*I know that (generally speaking) Wikipedia is dubious as an academic source, but in terms of a general-use reference source is literally one of the most ignorant things I've heard.
燕雀安んぞ鴻鵠の志をしらんやcowgirlmaxwell on September 8th, 2011 01:26 pm (UTC)
Second comment, because the first one was getting too long:

Re: Dragon Age- I haven't played it (on my to-play list), but I really think using one person's opinion as a deal-breaker is unwise; if you feel strongly about the incorrect handling of issues in a game, I think experiencing it yourself is better than being an angry outsider. Actually playing through those problematic parts is far more ideal than actually simply reading about them in an article by someone who seems to have a huge bias against these issues (keeping in mind I'm in my objective-analytical mindset here), because it will give context that you won't be able to get by simply watching/reading about standalone scenes. Maybe it's supposed to be some sort of sick parody of the views held by rape apologists/transphobic people/etc? I don't know where I'm going with this because again, I haven't actually played it, but it seems a little bit unwise to disregard the whole thing on the basis of one persons' opinion.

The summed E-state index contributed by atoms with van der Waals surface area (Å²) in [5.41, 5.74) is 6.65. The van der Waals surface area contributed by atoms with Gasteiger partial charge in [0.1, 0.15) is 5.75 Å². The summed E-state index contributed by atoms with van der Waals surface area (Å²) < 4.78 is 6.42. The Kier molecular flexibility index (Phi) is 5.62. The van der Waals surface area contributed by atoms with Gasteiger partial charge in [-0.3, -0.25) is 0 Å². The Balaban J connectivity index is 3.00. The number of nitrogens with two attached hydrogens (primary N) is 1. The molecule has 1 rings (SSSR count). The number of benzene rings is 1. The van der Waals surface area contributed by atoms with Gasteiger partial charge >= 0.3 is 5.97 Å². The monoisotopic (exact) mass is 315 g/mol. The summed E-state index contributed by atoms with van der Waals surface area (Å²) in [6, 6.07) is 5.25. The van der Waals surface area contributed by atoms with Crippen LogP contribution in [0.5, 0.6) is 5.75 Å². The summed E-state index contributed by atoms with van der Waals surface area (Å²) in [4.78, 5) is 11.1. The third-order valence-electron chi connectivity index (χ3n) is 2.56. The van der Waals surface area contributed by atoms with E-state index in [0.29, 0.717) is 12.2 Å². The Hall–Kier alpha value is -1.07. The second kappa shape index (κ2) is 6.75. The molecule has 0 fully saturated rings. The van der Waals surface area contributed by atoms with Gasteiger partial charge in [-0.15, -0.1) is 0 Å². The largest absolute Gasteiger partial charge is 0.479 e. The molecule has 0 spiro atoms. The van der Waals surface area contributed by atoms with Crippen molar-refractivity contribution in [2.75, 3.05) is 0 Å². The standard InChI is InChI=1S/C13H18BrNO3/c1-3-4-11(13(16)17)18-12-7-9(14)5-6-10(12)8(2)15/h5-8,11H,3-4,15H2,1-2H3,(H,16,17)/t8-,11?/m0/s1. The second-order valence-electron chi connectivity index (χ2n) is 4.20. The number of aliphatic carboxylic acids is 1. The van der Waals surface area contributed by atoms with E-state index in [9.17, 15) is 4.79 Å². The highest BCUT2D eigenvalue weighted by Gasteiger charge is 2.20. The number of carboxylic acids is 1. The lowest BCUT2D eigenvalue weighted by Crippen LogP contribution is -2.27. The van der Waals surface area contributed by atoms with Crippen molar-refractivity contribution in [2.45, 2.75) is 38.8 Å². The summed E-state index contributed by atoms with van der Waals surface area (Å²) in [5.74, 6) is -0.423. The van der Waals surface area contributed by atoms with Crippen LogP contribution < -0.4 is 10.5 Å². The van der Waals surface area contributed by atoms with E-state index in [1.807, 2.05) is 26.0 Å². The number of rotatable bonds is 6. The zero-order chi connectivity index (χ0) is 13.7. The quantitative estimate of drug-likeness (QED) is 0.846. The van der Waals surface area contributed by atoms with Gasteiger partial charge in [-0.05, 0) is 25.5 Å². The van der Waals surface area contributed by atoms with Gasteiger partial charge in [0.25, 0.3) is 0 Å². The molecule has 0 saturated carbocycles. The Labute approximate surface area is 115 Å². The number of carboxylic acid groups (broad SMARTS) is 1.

I hate it when people do this, and this is slightly offtopic to what the actual issue was, but I really encourage you to read this piece written by Yahtzee on DA2 about the homosexual romance options. I just thought it was a really interesting and well-articulated piece (unfortunately, he still has to keep up his "inappropriate joke" facade whenever he's writing on The Escapist).
See you later, instigator: The Motorcycle Diaries - Walkingoudeteron on September 8th, 2011 08:02 pm (UTC)